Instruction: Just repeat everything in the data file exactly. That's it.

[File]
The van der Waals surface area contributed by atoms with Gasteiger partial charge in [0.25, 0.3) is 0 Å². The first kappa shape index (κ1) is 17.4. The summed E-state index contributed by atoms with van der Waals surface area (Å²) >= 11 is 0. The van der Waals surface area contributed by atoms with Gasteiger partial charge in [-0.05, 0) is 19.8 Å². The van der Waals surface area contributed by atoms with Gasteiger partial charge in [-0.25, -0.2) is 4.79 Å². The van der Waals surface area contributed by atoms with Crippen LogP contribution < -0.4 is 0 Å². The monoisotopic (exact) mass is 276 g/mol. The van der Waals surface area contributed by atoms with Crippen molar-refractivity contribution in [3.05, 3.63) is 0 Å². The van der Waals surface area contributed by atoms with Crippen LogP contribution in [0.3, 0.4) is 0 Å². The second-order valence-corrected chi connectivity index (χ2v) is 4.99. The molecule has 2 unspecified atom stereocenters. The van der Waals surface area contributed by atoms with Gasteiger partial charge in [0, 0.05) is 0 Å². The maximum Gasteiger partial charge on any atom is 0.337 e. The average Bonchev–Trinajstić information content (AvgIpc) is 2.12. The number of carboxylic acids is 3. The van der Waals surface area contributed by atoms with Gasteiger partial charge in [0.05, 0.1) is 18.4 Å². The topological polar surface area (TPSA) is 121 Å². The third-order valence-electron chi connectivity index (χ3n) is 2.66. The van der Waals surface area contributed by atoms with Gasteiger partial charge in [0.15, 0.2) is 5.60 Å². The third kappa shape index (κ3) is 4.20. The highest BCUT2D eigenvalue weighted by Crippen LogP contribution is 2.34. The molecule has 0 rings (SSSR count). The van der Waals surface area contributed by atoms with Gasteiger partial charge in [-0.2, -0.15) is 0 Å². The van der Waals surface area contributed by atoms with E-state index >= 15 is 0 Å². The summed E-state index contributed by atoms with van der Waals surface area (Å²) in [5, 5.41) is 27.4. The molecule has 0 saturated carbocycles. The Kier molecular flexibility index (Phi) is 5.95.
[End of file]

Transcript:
The van der Waals surface area contributed by atoms with Gasteiger partial charge in [0.25, 0.3) is 0 Å². The first kappa shape index (κ1) is 17.4. The summed E-state index contributed by atoms with van der Waals surface area (Å²) >= 11 is 0. The van der Waals surface area contributed by atoms with Gasteiger partial charge in [-0.05, 0) is 19.8 Å². The van der Waals surface area contributed by atoms with Gasteiger partial charge in [-0.25, -0.2) is 4.79 Å². The van der Waals surface area contributed by atoms with Crippen LogP contribution < -0.4 is 0 Å². The monoisotopic (exact) mass is 276 g/mol. The van der Waals surface area contributed by atoms with Crippen molar-refractivity contribution in [3.05, 3.63) is 0 Å². The van der Waals surface area contributed by atoms with Crippen LogP contribution in [0.3, 0.4) is 0 Å². The second-order valence-corrected chi connectivity index (χ2v) is 4.99. The molecule has 2 unspecified atom stereocenters. The van der Waals surface area contributed by atoms with Gasteiger partial charge in [0, 0.05) is 0 Å². The maximum Gasteiger partial charge on any atom is 0.337 e. The average Bonchev–Trinajstić information content (AvgIpc) is 2.12. The number of carboxylic acids is 3. The van der Waals surface area contributed by atoms with Gasteiger partial charge in [0.05, 0.1) is 18.4 Å². The topological polar surface area (TPSA) is 121 Å². The third-order valence-electron chi connectivity index (χ3n) is 2.66. The van der Waals surface area contributed by atoms with Gasteiger partial charge in [0.15, 0.2) is 5.60 Å². The third kappa shape index (κ3) is 4.20. The highest BCUT2D eigenvalue weighted by Crippen LogP contribution is 2.34. The molecule has 0 rings (SSSR count). The van der Waals surface area contributed by atoms with Gasteiger partial charge in [-0.2, -0.15) is 0 Å². The van der Waals surface area contributed by atoms with E-state index >= 15 is 0 Å². The summed E-state index contributed by atoms with van der Waals surface area (Å²) in [5, 5.41) is 27.4. The molecule has 0 saturated carbocycles. The Kier molecular flexibility index (Phi) is 5.95.